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I Am Your Flag


I've been called.........
Star-Spangled Banner by some.........
Others refer to me as Old Glory. Whatever they call me, I am your flag, the flag of the United States of America.

Something has been bothering me, so I thought I might talk it over with you, because it has to do with you and me.

I remember the day when people lined up on both sides of the street to watch a parade - like always, I was leading the parade, proudly waving in the breeze.

When I passed by your daddy, he immediately revoved his hat and placed it against his left shoulder so the hand was directly over his heart.

Do you remember?

Over the years I've walked down a lot of city streets and I don't see this any longer. What happened? I'm still the same old flag. I've earned a few more stars since you were a child. I've seen a lot more battles since those parades of long ago.

But now I don't feel as proud as I used to. When I come down the street you just stand there with your hands in your pockets and I may get a small glance when I pass by and then you look the other way.

Then I see your children running around and shouting - they don't seem to know who I am. I passed by this one man and he actually took his hat off. When he didn't see anybody else with theirs off, he quickly put it back on. Is it a sin to be patriotic anymore?

Have you forgotten what I stand for, where I've been and the men that have fought for the stars that I carry on my back?

Take a look at the Memorial Honor Rolls, read the names of those who never came back, those who fought to keep this republic free.

. . ONE NATION UNDER GOD . .

When you salute me, you are actually saluting them. The day will come when I will be coming down your street again. So when you see me, stand straight, place your right hand over you heart, be proud, and I will salute you by waving back.

I'll know that . . . YOU REMEMBERED

 

~*~ In Flanders Fields ~*~

In Flanders fields the poppies blow between the crosses, row on row That mark our place; and in the sky The larks, still bravely singing, fly.

Scarce heard amid the guns below. We are the Dead. Short days ago We lived, felt dawn, saw sunsets glow, Loved and were loved, and now we lie In Flanders fields.

Take up our quarrel with the foe To you from failing hands we throw The torch; be yours to hold it high. If ye break faith with us who die We shall not sleep, though poppies grow In Flanders fields.

Written by World War I Veteran Lieutenant Colonel John McCrae (1872-1918)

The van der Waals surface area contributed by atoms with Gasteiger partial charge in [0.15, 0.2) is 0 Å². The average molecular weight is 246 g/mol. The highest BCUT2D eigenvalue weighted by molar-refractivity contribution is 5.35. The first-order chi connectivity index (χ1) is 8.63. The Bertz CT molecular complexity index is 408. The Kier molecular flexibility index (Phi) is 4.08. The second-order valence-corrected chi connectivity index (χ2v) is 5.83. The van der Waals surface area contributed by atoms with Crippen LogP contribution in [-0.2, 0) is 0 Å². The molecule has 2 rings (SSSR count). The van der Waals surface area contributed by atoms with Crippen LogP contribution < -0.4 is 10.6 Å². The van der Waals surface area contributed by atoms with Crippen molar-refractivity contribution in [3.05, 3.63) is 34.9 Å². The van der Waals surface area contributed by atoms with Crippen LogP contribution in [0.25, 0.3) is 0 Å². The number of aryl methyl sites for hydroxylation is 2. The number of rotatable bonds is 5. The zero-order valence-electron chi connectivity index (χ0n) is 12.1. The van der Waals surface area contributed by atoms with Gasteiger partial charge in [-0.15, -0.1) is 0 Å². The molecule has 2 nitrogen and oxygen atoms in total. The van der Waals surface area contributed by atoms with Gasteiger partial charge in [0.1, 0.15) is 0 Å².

~ High Flight ~

Oh, I have slipped the surly bonds of earth; And danced the skies on laughter silvered wings;   Sunward I've climbed, and joined the tumbling mirth of sun split clouds and done a hundred things You have not dreamed of; wheeled and soared and swung High in the sunlit silence. Hov'ring there.

I've chased the shouting wind along, and flung My eager craft through footless halls of air. Up, up the long, delirious, burning blue; I've topped the windswept heights with easy grace;

Where never lark, or even eagle flew. And, while with silent, lifting mind I've trod The high untrespassed sanctitiy of space; Put out my hand, and touched the face of God.

Written by  John Gillespie Magee Jr. (1922-1941)




Red Skelton's Commentary on
'The Pledge of Allegiance'

As a schoolboy, one of Red Skelton's teachers explained the words and meaning of the Pledge of Allegiance to his class. Skelton later wrote down, and eventually recorded, his recollection of this lecture. It is followed by an observation of his own.

Red Skelton's Commentary:
'The Pledge of Allegiance'

I - - Me; an individual; a committee of one. 

Pledge - - Dedicate all of my worldly goods to give without self-pity. 

Allegiance - - My love and my devotion. 

To the Flag - - Our standard;

Old Glory ; a symbol of Freedom; wherever she waves there is respect, because your loyalty has given her a dignity that shouts, Freedom is everybody's job.

United - - That means that we have all come together. 

States - - Individual communities that have united into forty-eight great states. Forty-eight individual communities with pride and dignity and purpose. All divided with imaginary boundaries, yet united to a common purpose, and that is love for country.

And to the Republic - - Republic--a state in which sovereign power is invested in representatives chosen by the people to govern.

And government is the people; and it's from the people to the leaders, not from the leaders to the people.

For which it stands 

One Nation - - One Nation--meaning, so blessed by God. 

Indivisible - - Incapable of being divided. 

With Liberty - - Which is Freedom; the right of power to live one's own life, without threats, fear, or some sort of retaliation.

And Justice - - The principle, or qualities, of dealing fairly with others. 

For All - - For All--which means, boys and girls, it's as much your country as it is mine. 

And now, boys and girls, let me hear you recite the Pledge of Allegiance:

I pledge allegiance to the Flag of the United States of America, and to the Republic, for which it stands; one nation, indivisible, with liberty and justice for all.

Since I was a small boy, two states have been added to our country, and two words have been added to the Pledge of Allegiance: Under God.

Wouldn't it be a pity if someone said that is a prayer, and that would be eliminated from schools, too?

Red Skelton




THE PLEDGE OF ALLEGIANCE

I pledge allegiance to the flag of the United States of America, and to the Republic for which it stands One nation under God, indivisible, with liberty and justice for all.





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Wednesday, September 3, 2003